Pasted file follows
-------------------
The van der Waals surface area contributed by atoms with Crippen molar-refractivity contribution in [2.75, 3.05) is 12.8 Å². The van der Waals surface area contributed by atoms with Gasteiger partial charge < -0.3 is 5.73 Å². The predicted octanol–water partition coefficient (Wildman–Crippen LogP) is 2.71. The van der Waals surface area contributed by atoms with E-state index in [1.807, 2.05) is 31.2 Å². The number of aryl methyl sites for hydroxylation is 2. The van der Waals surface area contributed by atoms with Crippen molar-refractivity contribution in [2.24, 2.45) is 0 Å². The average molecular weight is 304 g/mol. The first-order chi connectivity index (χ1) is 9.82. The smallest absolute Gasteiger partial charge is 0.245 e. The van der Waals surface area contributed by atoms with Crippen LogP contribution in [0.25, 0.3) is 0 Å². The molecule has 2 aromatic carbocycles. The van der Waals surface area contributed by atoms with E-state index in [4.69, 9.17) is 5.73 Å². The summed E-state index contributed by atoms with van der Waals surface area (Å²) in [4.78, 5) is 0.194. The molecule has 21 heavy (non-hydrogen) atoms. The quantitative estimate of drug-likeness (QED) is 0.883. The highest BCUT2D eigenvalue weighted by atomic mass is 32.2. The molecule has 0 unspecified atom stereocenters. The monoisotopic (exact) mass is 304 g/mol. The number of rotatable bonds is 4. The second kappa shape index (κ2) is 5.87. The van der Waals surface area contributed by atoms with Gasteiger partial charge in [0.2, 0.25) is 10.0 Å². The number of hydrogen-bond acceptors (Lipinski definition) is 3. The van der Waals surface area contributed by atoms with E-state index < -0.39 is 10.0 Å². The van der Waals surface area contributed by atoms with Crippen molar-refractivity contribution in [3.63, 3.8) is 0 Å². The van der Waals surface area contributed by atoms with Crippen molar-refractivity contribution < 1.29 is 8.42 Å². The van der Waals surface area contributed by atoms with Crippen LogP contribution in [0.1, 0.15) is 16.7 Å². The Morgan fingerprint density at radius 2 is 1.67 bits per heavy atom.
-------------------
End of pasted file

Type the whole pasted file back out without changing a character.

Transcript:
The van der Waals surface area contributed by atoms with Crippen molar-refractivity contribution in [2.75, 3.05) is 12.8 Å². The van der Waals surface area contributed by atoms with Gasteiger partial charge < -0.3 is 5.73 Å². The predicted octanol–water partition coefficient (Wildman–Crippen LogP) is 2.71. The van der Waals surface area contributed by atoms with E-state index in [1.807, 2.05) is 31.2 Å². The number of aryl methyl sites for hydroxylation is 2. The van der Waals surface area contributed by atoms with Crippen molar-refractivity contribution in [2.24, 2.45) is 0 Å². The average molecular weight is 304 g/mol. The first-order chi connectivity index (χ1) is 9.82. The smallest absolute Gasteiger partial charge is 0.245 e. The van der Waals surface area contributed by atoms with Crippen LogP contribution in [0.25, 0.3) is 0 Å². The molecule has 2 aromatic carbocycles. The van der Waals surface area contributed by atoms with E-state index in [4.69, 9.17) is 5.73 Å². The summed E-state index contributed by atoms with van der Waals surface area (Å²) in [4.78, 5) is 0.194. The molecule has 21 heavy (non-hydrogen) atoms. The quantitative estimate of drug-likeness (QED) is 0.883. The highest BCUT2D eigenvalue weighted by atomic mass is 32.2. The molecule has 0 unspecified atom stereocenters. The monoisotopic (exact) mass is 304 g/mol. The number of rotatable bonds is 4. The second kappa shape index (κ2) is 5.87. The van der Waals surface area contributed by atoms with Gasteiger partial charge in [0.2, 0.25) is 10.0 Å². The number of hydrogen-bond acceptors (Lipinski definition) is 3. The van der Waals surface area contributed by atoms with E-state index < -0.39 is 10.0 Å². The van der Waals surface area contributed by atoms with Crippen molar-refractivity contribution in [3.63, 3.8) is 0 Å². The van der Waals surface area contributed by atoms with Crippen molar-refractivity contribution < 1.29 is 8.42 Å². The van der Waals surface area contributed by atoms with Crippen LogP contribution in [0.1, 0.15) is 16.7 Å². The Morgan fingerprint density at radius 2 is 1.67 bits per heavy atom.